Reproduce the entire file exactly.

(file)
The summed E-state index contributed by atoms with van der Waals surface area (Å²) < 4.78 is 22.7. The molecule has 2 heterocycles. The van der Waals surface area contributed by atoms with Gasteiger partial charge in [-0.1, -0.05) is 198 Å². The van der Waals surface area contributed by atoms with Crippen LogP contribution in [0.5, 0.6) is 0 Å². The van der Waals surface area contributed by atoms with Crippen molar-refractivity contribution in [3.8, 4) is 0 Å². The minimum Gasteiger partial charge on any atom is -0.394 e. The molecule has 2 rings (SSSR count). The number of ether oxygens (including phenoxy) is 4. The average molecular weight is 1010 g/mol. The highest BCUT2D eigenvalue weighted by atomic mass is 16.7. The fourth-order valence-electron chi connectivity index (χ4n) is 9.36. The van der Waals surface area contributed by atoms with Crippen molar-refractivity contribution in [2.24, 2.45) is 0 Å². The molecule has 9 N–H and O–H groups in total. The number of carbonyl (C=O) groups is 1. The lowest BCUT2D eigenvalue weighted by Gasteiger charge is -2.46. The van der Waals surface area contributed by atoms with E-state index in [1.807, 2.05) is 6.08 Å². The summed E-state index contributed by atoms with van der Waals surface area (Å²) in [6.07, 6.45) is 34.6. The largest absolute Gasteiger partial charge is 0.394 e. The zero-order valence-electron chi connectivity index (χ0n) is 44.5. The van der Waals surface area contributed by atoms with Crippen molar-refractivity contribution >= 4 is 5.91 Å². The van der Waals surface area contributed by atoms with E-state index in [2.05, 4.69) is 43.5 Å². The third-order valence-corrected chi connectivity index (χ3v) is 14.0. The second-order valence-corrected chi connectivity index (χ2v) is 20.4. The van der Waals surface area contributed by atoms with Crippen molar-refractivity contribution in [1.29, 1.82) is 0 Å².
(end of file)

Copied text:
The summed E-state index contributed by atoms with van der Waals surface area (Å²) < 4.78 is 22.7. The molecule has 2 heterocycles. The van der Waals surface area contributed by atoms with Gasteiger partial charge in [-0.1, -0.05) is 198 Å². The van der Waals surface area contributed by atoms with Crippen LogP contribution in [0.5, 0.6) is 0 Å². The van der Waals surface area contributed by atoms with Crippen molar-refractivity contribution in [3.8, 4) is 0 Å². The minimum Gasteiger partial charge on any atom is -0.394 e. The molecule has 2 rings (SSSR count). The number of ether oxygens (including phenoxy) is 4. The average molecular weight is 1010 g/mol. The highest BCUT2D eigenvalue weighted by atomic mass is 16.7. The fourth-order valence-electron chi connectivity index (χ4n) is 9.36. The van der Waals surface area contributed by atoms with Crippen molar-refractivity contribution in [2.24, 2.45) is 0 Å². The molecule has 9 N–H and O–H groups in total. The number of carbonyl (C=O) groups is 1. The lowest BCUT2D eigenvalue weighted by Gasteiger charge is -2.46. The van der Waals surface area contributed by atoms with E-state index in [1.807, 2.05) is 6.08 Å². The summed E-state index contributed by atoms with van der Waals surface area (Å²) in [6.07, 6.45) is 34.6. The largest absolute Gasteiger partial charge is 0.394 e. The zero-order valence-electron chi connectivity index (χ0n) is 44.5. The van der Waals surface area contributed by atoms with Crippen molar-refractivity contribution >= 4 is 5.91 Å². The van der Waals surface area contributed by atoms with E-state index in [2.05, 4.69) is 43.5 Å². The third-order valence-corrected chi connectivity index (χ3v) is 14.0. The second-order valence-corrected chi connectivity index (χ2v) is 20.4. The van der Waals surface area contributed by atoms with Crippen molar-refractivity contribution in [1.29, 1.82) is 0 Å².